• If you’re unsure of the shelter type to use on your hike, a tent is the way to go, particularly if you are hiking with a significant other or a dog.
  • If you want to try something different or more lightweight, go with a hammock. All other shelter systems (including no shelter at all), are highly uncommon for long-distance hikes on the AT.
  • People hiking with a dog or a significant other would likely need a two- or three-person tent. People hiking solo are fine with a one- or two-person tent.
  • If you intend to use a hammock, make sure your tarp is long enough to cover the hammock. In general a 10 by 12 foot tarp is most popular for hammockers.
  • If you intend to use only a tarp, a tarp with dimensions of about 8 by 10 feet is probably sufficient.
  • Big Agnes and Z-Packs are by far the most popular brands for tents.
  • To my knowledge, TarpTent by Henry Shires continues to be one of the only company that makes hybrid models.
  • Hennessy continues to be the most popular hammock brand used by AT long distance hikers.

Muchas Gracias

Many thanks to the hikers who participated in the survey! Congratulations to you all and to the dogs who hiked with you! I would never get this data or get these posts done if it weren’t for Zach Davis and Maggie Slepian—thanks to you both.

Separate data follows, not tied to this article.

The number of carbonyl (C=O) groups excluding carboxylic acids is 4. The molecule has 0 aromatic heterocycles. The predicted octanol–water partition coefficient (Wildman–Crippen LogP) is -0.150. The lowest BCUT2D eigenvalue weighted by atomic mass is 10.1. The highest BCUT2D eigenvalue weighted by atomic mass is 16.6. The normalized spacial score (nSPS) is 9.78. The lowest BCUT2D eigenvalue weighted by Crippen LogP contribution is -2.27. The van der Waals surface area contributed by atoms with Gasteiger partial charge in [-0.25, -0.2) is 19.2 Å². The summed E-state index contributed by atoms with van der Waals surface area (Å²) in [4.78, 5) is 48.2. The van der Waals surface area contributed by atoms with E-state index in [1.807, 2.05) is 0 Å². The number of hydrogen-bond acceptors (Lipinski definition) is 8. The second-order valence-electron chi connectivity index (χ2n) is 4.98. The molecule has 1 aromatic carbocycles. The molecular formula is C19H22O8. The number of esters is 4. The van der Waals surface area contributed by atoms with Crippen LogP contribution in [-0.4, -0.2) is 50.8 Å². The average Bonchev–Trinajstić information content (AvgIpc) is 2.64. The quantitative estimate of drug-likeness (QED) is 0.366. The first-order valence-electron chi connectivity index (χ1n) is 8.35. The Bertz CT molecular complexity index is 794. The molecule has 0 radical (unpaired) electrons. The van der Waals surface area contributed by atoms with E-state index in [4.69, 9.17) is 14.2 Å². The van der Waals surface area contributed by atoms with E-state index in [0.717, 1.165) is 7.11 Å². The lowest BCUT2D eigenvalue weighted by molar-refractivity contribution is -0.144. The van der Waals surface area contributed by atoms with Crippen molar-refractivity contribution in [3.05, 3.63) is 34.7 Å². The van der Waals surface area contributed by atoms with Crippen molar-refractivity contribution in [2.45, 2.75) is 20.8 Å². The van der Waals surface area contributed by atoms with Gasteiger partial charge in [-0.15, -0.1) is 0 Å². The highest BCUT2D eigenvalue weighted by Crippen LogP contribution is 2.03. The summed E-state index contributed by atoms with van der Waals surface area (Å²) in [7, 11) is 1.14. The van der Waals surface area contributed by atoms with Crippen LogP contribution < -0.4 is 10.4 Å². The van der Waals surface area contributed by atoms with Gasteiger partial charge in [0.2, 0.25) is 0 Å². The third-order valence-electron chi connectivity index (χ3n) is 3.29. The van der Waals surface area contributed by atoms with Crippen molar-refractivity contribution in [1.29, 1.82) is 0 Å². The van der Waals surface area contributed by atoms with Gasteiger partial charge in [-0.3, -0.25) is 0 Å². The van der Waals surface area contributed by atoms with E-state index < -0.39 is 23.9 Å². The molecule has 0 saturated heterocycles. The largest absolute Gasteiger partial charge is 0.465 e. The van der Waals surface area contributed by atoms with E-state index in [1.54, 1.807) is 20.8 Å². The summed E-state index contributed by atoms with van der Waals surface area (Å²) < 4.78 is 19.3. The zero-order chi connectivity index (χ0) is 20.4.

More from the Hiker Survey

Check out our previous posts with general hiker information and footwear. Subsequent posts will cover sleeping bags and pads, backpacks, and stoves/food/water. To stay updated on the subsequent hiker survey posts, follow us on FacebookTwitter, and sign up for the newsletter here.

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Comments 13

  • Stephen M : Nov 29th

    Interesting changes from last year.


    Top 1-person models:

    Big Agnes Copper Spur HV UL 1
    Big Agnes Fly Creek HV UL 1
    REI Quarter Dome 1
    Nemo Hornet
    ZPacks Soloplex
    Top 2-person models:

    Big Agnes Fly Creek HV UL 2
    ZPacks Duplex
    Big Agnes Copper Spur HV UL 2
    MSR Hubba Hubba
    REI Quarter Dome 2
    Nemo Hornet 2P, Elite 2P
    Top 3-person model:

    Big Agnes Copper Spur HV UL 3

  • walden : Nov 29th

    I’m a A.T section hiker,swear by my Big agness,copper spur hv ul2,solo or with someone